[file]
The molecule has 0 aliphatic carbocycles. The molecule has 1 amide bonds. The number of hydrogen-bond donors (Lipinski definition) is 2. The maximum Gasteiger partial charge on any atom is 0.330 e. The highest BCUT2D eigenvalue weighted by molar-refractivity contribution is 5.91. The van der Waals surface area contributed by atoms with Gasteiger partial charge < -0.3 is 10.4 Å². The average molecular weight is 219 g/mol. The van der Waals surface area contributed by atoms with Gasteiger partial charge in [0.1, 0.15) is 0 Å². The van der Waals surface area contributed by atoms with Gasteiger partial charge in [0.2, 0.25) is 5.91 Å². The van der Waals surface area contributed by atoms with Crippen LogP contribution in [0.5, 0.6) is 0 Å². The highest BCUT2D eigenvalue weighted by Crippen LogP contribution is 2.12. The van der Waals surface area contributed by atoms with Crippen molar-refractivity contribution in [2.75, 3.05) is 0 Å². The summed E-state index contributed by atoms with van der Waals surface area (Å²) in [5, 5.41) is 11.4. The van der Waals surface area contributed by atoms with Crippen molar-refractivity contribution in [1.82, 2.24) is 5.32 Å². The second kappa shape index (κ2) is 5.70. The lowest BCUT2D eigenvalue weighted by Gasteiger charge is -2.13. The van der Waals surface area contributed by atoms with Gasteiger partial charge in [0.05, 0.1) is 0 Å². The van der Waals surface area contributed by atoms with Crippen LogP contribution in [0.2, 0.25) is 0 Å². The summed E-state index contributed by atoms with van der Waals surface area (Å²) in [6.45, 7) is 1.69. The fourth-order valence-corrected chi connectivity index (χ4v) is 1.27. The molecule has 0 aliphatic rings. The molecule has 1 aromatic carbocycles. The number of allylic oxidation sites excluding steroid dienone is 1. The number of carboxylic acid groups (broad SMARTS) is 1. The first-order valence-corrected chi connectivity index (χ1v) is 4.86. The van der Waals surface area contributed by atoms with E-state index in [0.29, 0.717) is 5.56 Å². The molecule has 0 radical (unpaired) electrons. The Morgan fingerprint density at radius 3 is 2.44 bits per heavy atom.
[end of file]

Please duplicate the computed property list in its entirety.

The molecule has 0 aliphatic carbocycles. The molecule has 1 amide bonds. The number of hydrogen-bond donors (Lipinski definition) is 2. The maximum Gasteiger partial charge on any atom is 0.330 e. The highest BCUT2D eigenvalue weighted by molar-refractivity contribution is 5.91. The van der Waals surface area contributed by atoms with Gasteiger partial charge < -0.3 is 10.4 Å². The average molecular weight is 219 g/mol. The van der Waals surface area contributed by atoms with Gasteiger partial charge in [0.1, 0.15) is 0 Å². The van der Waals surface area contributed by atoms with Gasteiger partial charge in [0.2, 0.25) is 5.91 Å². The van der Waals surface area contributed by atoms with Crippen LogP contribution in [0.5, 0.6) is 0 Å². The highest BCUT2D eigenvalue weighted by Crippen LogP contribution is 2.12. The van der Waals surface area contributed by atoms with Crippen molar-refractivity contribution in [2.75, 3.05) is 0 Å². The summed E-state index contributed by atoms with van der Waals surface area (Å²) in [5, 5.41) is 11.4. The van der Waals surface area contributed by atoms with Crippen molar-refractivity contribution in [1.82, 2.24) is 5.32 Å². The second kappa shape index (κ2) is 5.70. The lowest BCUT2D eigenvalue weighted by Gasteiger charge is -2.13. The van der Waals surface area contributed by atoms with Gasteiger partial charge in [0.05, 0.1) is 0 Å². The van der Waals surface area contributed by atoms with Crippen LogP contribution in [0.2, 0.25) is 0 Å². The summed E-state index contributed by atoms with van der Waals surface area (Å²) in [6.45, 7) is 1.69. The fourth-order valence-corrected chi connectivity index (χ4v) is 1.27. The molecule has 0 aliphatic rings. The molecule has 1 aromatic carbocycles. The number of allylic oxidation sites excluding steroid dienone is 1. The number of carboxylic acid groups (broad SMARTS) is 1. The first-order valence-corrected chi connectivity index (χ1v) is 4.86. The van der Waals surface area contributed by atoms with E-state index in [0.29, 0.717) is 5.56 Å². The molecule has 0 radical (unpaired) electrons. The Morgan fingerprint density at radius 3 is 2.44 bits per heavy atom.